Learning From Parents and the Agencies who Serve Them

In the summer and fall of 2016 and 2017, Great Expectations embarked on three listening and learning efforts to gain insights from parents, caregivers, and providers in our community.

Forsyth Family Voices trained service providers from across the county to interview over 700 parents and caregivers about what families truly need to help their children succeed.

The Early Childhood Service System Analysis, conducted in partnership with The Forsyth Promise, worked with local agencies to scan and create a comprehensive map of all services that impact early childhood development to understand any gaps or needs for alignment.

The Family, Friend, and Neighbor Care Study (FFN) included surveys and interviews with over 1,200 parents and over 300 caregivers to learn more about informal childcare—care provided by relatives, friends, and neighbors who are not a part of the licensed childcare system. We learned about common childcare arrangements, parent and caregiver perspectives about those arrangements, and ways to best support parents and caregivers involved in FFN care.

All of these efforts emphasized the importance of sharing and being responsive to data.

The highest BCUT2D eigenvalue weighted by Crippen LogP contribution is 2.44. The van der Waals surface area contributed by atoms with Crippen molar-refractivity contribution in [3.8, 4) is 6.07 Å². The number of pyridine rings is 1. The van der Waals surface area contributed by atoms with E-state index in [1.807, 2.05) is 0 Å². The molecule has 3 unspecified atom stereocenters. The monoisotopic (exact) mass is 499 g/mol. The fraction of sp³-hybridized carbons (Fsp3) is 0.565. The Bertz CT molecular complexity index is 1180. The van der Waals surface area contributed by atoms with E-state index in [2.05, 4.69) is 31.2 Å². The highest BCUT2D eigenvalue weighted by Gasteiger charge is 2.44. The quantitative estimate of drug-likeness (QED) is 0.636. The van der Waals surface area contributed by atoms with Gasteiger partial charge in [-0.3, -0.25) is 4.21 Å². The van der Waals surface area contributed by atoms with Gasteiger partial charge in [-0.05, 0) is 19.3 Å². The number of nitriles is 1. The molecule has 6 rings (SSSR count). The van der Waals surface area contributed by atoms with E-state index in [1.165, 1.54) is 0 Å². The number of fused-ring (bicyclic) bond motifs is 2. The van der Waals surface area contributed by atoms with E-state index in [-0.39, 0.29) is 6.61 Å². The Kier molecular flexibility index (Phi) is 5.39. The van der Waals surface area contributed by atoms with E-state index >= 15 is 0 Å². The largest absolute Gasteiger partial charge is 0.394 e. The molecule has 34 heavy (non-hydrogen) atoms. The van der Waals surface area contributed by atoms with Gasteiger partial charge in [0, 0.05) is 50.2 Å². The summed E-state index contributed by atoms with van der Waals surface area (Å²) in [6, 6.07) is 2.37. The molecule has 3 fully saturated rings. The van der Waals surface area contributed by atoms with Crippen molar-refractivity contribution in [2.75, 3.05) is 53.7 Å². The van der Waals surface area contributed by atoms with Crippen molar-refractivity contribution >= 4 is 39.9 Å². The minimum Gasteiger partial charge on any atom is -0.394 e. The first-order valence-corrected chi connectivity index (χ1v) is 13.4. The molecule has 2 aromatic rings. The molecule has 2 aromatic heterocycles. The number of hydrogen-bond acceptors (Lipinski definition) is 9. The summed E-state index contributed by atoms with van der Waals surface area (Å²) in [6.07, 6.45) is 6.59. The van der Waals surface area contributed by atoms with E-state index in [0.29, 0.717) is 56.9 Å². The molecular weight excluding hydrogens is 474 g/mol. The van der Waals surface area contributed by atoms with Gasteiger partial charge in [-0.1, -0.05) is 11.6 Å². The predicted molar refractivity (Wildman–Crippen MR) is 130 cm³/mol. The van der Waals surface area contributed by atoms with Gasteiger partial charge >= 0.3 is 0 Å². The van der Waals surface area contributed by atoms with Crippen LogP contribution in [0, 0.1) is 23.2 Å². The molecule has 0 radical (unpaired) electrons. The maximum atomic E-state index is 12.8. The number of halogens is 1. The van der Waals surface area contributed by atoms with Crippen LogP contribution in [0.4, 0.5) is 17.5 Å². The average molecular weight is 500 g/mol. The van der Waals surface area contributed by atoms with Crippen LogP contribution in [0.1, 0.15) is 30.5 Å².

What We Learned

Together, we collected data about the types of services and supports offered by providers, the types of services and supports parents and caregivers use and want, parent perspectives about early childhood education, and more. A few things we learned are:

  • Parents reported strong confidence in supporting their children’s learning at home, and prioritize being a leader in their child’s success.
  • Approximately two-thirds of children age 0-5 are not enrolled in licensed childcare, and most parents are happy with their FFN care arrangements.
  • Parents report challenges finding childcare arrangements, and barriers include cost, flexibility, and finding a trusted provider.
  • Parents express the need for help finding more time to spend with their children.
  • Family support programs in Forsyth County could operate more efficiently if they had a mechanism to share information about who they are serving and where to refer families in need of supplemental services.
  • Families are struggling economically, and have trouble paying rent and utilities, finding and keeping work, and paying for medical care, medicine, and food.

Where We’re Going

These efforts—and our own dialogues in Forsyth County—have helped us focus the Great Expectations strategy. Learn more by reading our 2018 Funding Announcement.

“To ensure that all children living in Forsyth County enter kindergarten ready to learn, we need to continually listen to parents and promote data sharing between social service agencies. In this way, we’re discovering what’s working, what isn’t, and what we collectively as a community can do to foster the kind of change that’s needed to help children, families, and our entire community prosper,” said Dr. Laura Gerald, President of the Kate B. Reynolds Charitable Trust.

We know that listening to and learning from the families we serve is essential to foster equity and truly improve educational outcomes. That’s why we will continue these efforts with more agencies, who are talking to even more parents, throughout the life of Great Expectations.

Download the full Forsyth Family Voices report, Family, Friend, and Neighbor Care Study, and Early Childhood Service System Analysis report for more details.